Let’s face it. Camera batteries are expensive. And you never only need one. If you like or need to spend time away from civilization, you’ll need several batteries. This allows you to shoot more and more without the need for electricity.
You can buy first-party batteries (Canon-branded batteries for Canon cameras) but it is very expensive. Luckily there are third party camera batteries. But do they pose any problems? Let’s find out.
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Third-Party Camera Batteries
When you buy a new camera, the battery that comes with it is ‘first party’. These come from the same company as your camera. It was specifically designed to work with your camera or any from the same brand that uses the same model.
Third-party batteries are those made by other manufacturers than your camera manufacturer. These can differ, from very good to very cheap substitutes. Standards for testing are often limited or overlooked.
Advantages of Third Party Camera Batteries
This price tag comes in very handy. If you need three camera batteries for your travel photography, that becomes expensive. The third-party option comes in at 25% of the price for the same quantity.
Buying from a reputable source is an advantage. The batteries might have microchips included inside them. These help to track power levels, like their first-party brothers.
One thing you might not have thought about is buying first-party batteries through Amazon could still give you a counterfeit product.
If you don’t check the seller, and feel like you are buying a Canon battery, there is no way to be sure.
Then, you have a cheap battery for the price of a first-party product.
Why You Shouldn’t Use Them
Firstly, you can trust the first-party batteries more as they have a reputation to keep. A Canon battery comes tried and tested with Canon cameras. Over and over again. After all, they have been doing this for years, if not decades.
With third party batteries, you can never be sure how good they are. Many Chinese companies skip testing, safety, and manufacturing standards. Then, paired with a clever name, it sounds good and reputable.
Third-party batteries are cheaper because they need to be to compete. Other batteries are cheaper because of the lack of money poured into manufacturing. But how do you choose the wheat from the chaff?
There are way more unreputable companies selling third-party batteries than reputable ones. Batteries can swell after continuous use. I don’t need to tell you how dangerous that is with Lithium batteries.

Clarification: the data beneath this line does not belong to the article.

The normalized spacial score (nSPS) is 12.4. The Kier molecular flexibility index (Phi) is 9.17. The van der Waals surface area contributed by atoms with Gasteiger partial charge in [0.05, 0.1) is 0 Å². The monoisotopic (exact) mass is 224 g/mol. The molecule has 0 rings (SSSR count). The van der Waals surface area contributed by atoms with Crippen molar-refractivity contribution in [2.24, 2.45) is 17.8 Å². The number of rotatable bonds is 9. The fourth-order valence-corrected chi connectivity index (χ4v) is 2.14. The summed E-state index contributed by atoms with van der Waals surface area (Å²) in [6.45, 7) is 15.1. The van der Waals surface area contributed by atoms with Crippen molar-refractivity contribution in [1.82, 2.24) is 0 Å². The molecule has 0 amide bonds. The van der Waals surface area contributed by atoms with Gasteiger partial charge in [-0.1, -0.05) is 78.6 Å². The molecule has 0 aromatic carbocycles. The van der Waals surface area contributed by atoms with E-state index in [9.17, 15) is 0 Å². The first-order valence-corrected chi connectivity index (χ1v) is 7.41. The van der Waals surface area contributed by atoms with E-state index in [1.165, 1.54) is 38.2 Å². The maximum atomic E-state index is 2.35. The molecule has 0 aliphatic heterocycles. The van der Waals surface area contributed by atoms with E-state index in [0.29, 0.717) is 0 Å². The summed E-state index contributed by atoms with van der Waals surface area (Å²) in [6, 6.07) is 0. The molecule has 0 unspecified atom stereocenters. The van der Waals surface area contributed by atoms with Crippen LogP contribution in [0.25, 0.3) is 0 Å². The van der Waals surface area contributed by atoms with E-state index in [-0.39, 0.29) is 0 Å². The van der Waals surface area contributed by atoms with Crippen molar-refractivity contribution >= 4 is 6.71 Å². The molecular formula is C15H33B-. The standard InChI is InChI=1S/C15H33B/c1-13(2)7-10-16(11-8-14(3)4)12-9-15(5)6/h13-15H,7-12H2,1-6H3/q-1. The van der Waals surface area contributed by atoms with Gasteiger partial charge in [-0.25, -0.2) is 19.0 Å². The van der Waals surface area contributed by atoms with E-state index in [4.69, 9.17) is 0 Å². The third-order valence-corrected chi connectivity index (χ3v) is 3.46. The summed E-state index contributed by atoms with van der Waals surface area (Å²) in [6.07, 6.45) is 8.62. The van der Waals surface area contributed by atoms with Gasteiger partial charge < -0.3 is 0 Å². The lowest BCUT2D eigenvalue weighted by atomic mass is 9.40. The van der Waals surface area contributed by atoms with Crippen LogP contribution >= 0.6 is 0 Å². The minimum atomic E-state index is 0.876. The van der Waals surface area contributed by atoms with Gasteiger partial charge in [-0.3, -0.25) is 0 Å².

Many camera manufacturer companies have targeted these sellers. Firmware updates have the capacity to render third-party batteries useless. Meaning that extra money you spent created expensive paperweights.
Another issue is they might not compete with battery life, in the long run. They might begin with a great charge but quickly deteriorate.
The most important problem with these off-the-shelf brands is this. They can invalidate the camera warranty if there is a problem.
What to Do If You Absolutely Need Them
If you need the extra battery power, but can’t afford the first-party versions, then you can go for the third-party brands. But. You need to do a lot of research.
In bad cases, you just end up with a battery that doesn’t perform well. Doesn’t hold its charge, or feels a little less professional than other models. In a worst-case scenario, your camera becomes damaged.
They are not all bad, but you need to know which ones to go for.
What we suggest is not to go through Amazon. Almost anyone with a product and company name can sell there. Even reputable companies have found to be selling inferior products (and even bricks instead of cameras in some cases).
The chances that you get something you don’t want is too high. Get your batteries, both first and third-party from a local camera shop. Then you know they are supplied by the right people – those who know about cameras and equipment.
They also have a reputation that needs to be sustained. Word of mouth is much stronger than a negative review online.
If you’re looking for third-party batteries for Canon, you are more than likely looking for an L6-EPN. These are used by the 5d Mark IV, 80D and 7D Mark II.
We recommend the WasabiPower batteries. You get two batteries for half the price of the Canon equivalent. Some say you don’t get the same charge as the first-party siblings, but they are considerably cheaper.
they also come with a dual charger, meaning there’s less chance you run out of juice.
For Nikon, we recommend the Ravpower batteries, especially for the EN-EL15. These batteries work with cameras such as the D7100 and D810.
They charge almost as well as the first-party Nikon counterparts and keep it too. The benefit here is the car charger, which is perfect for away-from-home photography.